I like 'forced perspective' photographs like these. I can't help it. I just do.

In this blogposting…
*Things You Didn’t Know You Didn’t Know
*Howick Hall
*This Blog
*Desert Island Discs
And now...Play up! Play up! And play the game!…

….will take place at 1100 on this upcoming Thursday 16 September at the cafe inside the Theatre Royal in Newcastle. If it’s too posh or too expensive, we’ll go somewhere else. To a Greggs, perhaps.

In any case, a splendid time is guaranteed for all.

*Each of us tells an average of 657 lies a year (although how anyone can rely on the truth of this assertion, judging by the methods that must have been used to gather the information, is anybody’s guess).
*The 150-year-old chestnut tree in the garden of Anne Frank’s House in Amsterdam has been felled by a storm.
*The University of Durham is going to offer a Harry Potter course as part of its Education Degree.
*At current rates, the pay of female managers will equal the pay of male managers in 57 years.
*The cost of school uniforms has halved in the past six years.
*Two thirds of us don’t know who lives next door.
*The average woman spends 2.5 years of her life cooking; the average man, 1.4.
*Any Rubik’s Cube formation can be solved in 20 moves.
*Gordon Brown’s latest book has sold less than 40 copies in four months.

Thumbs up to the sainted Greggs, without which my life, for one, would be infinitely poorer. They’ve just posted record profits. And this from a business which started in 1930s Northumberland, where John Gregg would deliver yeast, bread and eggs to people’s houses.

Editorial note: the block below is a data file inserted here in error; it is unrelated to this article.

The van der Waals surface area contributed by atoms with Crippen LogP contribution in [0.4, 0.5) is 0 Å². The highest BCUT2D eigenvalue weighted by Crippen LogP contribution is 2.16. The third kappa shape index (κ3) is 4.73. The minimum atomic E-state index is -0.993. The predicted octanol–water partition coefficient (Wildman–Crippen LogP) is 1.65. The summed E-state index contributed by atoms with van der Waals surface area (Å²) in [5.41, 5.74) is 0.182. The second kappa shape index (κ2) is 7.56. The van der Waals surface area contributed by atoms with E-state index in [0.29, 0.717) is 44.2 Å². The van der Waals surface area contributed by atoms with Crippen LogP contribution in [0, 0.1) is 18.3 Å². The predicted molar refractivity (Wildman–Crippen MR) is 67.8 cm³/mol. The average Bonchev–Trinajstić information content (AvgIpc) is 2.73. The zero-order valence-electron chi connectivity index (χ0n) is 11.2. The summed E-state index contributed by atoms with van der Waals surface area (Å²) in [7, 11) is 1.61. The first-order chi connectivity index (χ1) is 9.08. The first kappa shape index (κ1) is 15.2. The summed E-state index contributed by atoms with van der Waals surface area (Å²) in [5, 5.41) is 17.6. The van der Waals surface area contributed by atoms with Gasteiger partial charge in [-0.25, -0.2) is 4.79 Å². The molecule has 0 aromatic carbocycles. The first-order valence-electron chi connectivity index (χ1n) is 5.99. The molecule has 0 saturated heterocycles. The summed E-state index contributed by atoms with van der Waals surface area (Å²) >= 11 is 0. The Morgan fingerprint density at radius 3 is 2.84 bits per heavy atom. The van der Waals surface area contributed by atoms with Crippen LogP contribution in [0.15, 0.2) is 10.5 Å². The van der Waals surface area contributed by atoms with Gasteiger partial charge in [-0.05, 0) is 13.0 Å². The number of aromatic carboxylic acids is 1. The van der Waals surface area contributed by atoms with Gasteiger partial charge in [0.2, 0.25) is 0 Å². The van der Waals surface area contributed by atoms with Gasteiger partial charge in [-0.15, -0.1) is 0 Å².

He and a partner bought their first shop in Gosforth High Street in 1951. They now have over 1,400 of them - more than McDonald’s.

For the record, Greggs’ best-sellers are….
*Savoury: the sausage roll - over 133m sold each year…
*Sandwich: chargrill chicken oval bite - 5.5m sold each year…
*Sweet: jam doughnut - 23m sold each year
*Bread: soft white roll - 9.6m sold each year…

(Quite interesting titbit: The name of the Norwegian composer Grieg - he of the Piano Concerto and Peer Gynt - is a Scandinavian version of Gregg; his grandparents were Scottish.)

Another local thumbs-up, this time for Howick Hall Gardens in Northumberland. I think all I need to do is quote from a review I read recently.

‘In the garden, there are good, mature trees and an extensive network of paths through 65 acres of grounds. So what makes this place so extraordinary? These are trees grown from seed that has been gathered from far-flung corners of the world, from Nepal to China to Korea. Since the 1980s, Howick has become the largest private collection of wild trees in Britain…

Howick is quiet, subtle, slow and beautiful. In a world where our horizon is, at best, centred on our own lifespan, and gratification comes in pre-packaged chunks, this is the prefect, refreshing antidote. Along with a great gulp of fresh air off the North Sea.’

I’ve been to Howick Hall Gardens twice - both times in connexion with my work at the BBC. The first was to record a walk through the astonishing, and locally very well-known, display of snowdrops in late winter. The second was to record a light-hearted piece about the twelve days of Christmas: the pear tree was at Howick! (Though not, I’m sorry to say, the partridge.)

If you’ve never been, give it a go. Autumn is a spectacular time of year and the gardens at Howick show it at its best. If you’re really brave, you can take the woodland walk that leads you for a mile, all the way down to the coast,


Attentive readers will have noted that Linda Grierson has finally worked out how to leave a comment in the Comments box of a blogposting - see posting 213.

So Linda...for the benefit of the many people who’ve emailed me to say they can’t figure out how to do it...How do you do it?

A great idea. Linda’s already nominated hers. What are yours?

Post comments on this blog or email me: truckshunters@googlemail.com

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